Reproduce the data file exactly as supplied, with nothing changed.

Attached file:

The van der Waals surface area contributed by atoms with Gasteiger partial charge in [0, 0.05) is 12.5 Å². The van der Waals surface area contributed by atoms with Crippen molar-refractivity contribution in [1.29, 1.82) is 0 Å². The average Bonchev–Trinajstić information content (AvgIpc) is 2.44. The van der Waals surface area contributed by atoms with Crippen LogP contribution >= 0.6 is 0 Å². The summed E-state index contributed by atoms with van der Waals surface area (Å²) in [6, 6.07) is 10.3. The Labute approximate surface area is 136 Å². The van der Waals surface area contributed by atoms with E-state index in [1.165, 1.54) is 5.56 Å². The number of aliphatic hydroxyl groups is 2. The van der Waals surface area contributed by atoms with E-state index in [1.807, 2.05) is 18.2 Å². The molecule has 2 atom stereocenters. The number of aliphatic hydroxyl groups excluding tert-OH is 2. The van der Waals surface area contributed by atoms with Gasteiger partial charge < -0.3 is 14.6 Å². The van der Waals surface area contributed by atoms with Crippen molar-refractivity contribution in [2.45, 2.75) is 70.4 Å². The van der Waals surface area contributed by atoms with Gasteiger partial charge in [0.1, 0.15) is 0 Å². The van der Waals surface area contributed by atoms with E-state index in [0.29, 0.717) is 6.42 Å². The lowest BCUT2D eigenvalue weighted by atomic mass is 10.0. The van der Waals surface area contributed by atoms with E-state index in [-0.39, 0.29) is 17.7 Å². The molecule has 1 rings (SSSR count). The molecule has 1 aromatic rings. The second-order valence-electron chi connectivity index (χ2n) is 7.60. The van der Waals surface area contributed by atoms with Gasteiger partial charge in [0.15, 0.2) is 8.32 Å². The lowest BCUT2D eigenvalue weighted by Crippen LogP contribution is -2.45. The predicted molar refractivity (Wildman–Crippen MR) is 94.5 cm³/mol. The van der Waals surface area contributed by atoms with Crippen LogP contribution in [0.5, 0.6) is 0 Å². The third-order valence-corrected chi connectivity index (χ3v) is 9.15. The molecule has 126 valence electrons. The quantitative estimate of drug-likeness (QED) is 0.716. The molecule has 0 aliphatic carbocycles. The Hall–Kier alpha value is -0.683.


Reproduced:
The van der Waals surface area contributed by atoms with Gasteiger partial charge in [0, 0.05) is 12.5 Å². The van der Waals surface area contributed by atoms with Crippen molar-refractivity contribution in [1.29, 1.82) is 0 Å². The average Bonchev–Trinajstić information content (AvgIpc) is 2.44. The van der Waals surface area contributed by atoms with Crippen LogP contribution >= 0.6 is 0 Å². The summed E-state index contributed by atoms with van der Waals surface area (Å²) in [6, 6.07) is 10.3. The Labute approximate surface area is 136 Å². The van der Waals surface area contributed by atoms with E-state index in [1.165, 1.54) is 5.56 Å². The number of aliphatic hydroxyl groups is 2. The van der Waals surface area contributed by atoms with E-state index in [1.807, 2.05) is 18.2 Å². The molecule has 2 atom stereocenters. The number of aliphatic hydroxyl groups excluding tert-OH is 2. The van der Waals surface area contributed by atoms with Gasteiger partial charge < -0.3 is 14.6 Å². The van der Waals surface area contributed by atoms with Crippen molar-refractivity contribution in [2.45, 2.75) is 70.4 Å². The van der Waals surface area contributed by atoms with Gasteiger partial charge in [0.1, 0.15) is 0 Å². The van der Waals surface area contributed by atoms with E-state index in [0.29, 0.717) is 6.42 Å². The lowest BCUT2D eigenvalue weighted by atomic mass is 10.0. The van der Waals surface area contributed by atoms with E-state index in [-0.39, 0.29) is 17.7 Å². The molecule has 1 rings (SSSR count). The molecule has 1 aromatic rings. The second-order valence-electron chi connectivity index (χ2n) is 7.60. The van der Waals surface area contributed by atoms with Gasteiger partial charge in [0.15, 0.2) is 8.32 Å². The lowest BCUT2D eigenvalue weighted by Crippen LogP contribution is -2.45. The predicted molar refractivity (Wildman–Crippen MR) is 94.5 cm³/mol. The van der Waals surface area contributed by atoms with Crippen LogP contribution in [0.5, 0.6) is 0 Å². The third-order valence-corrected chi connectivity index (χ3v) is 9.15. The molecule has 126 valence electrons. The quantitative estimate of drug-likeness (QED) is 0.716. The molecule has 0 aliphatic carbocycles. The Hall–Kier alpha value is -0.683.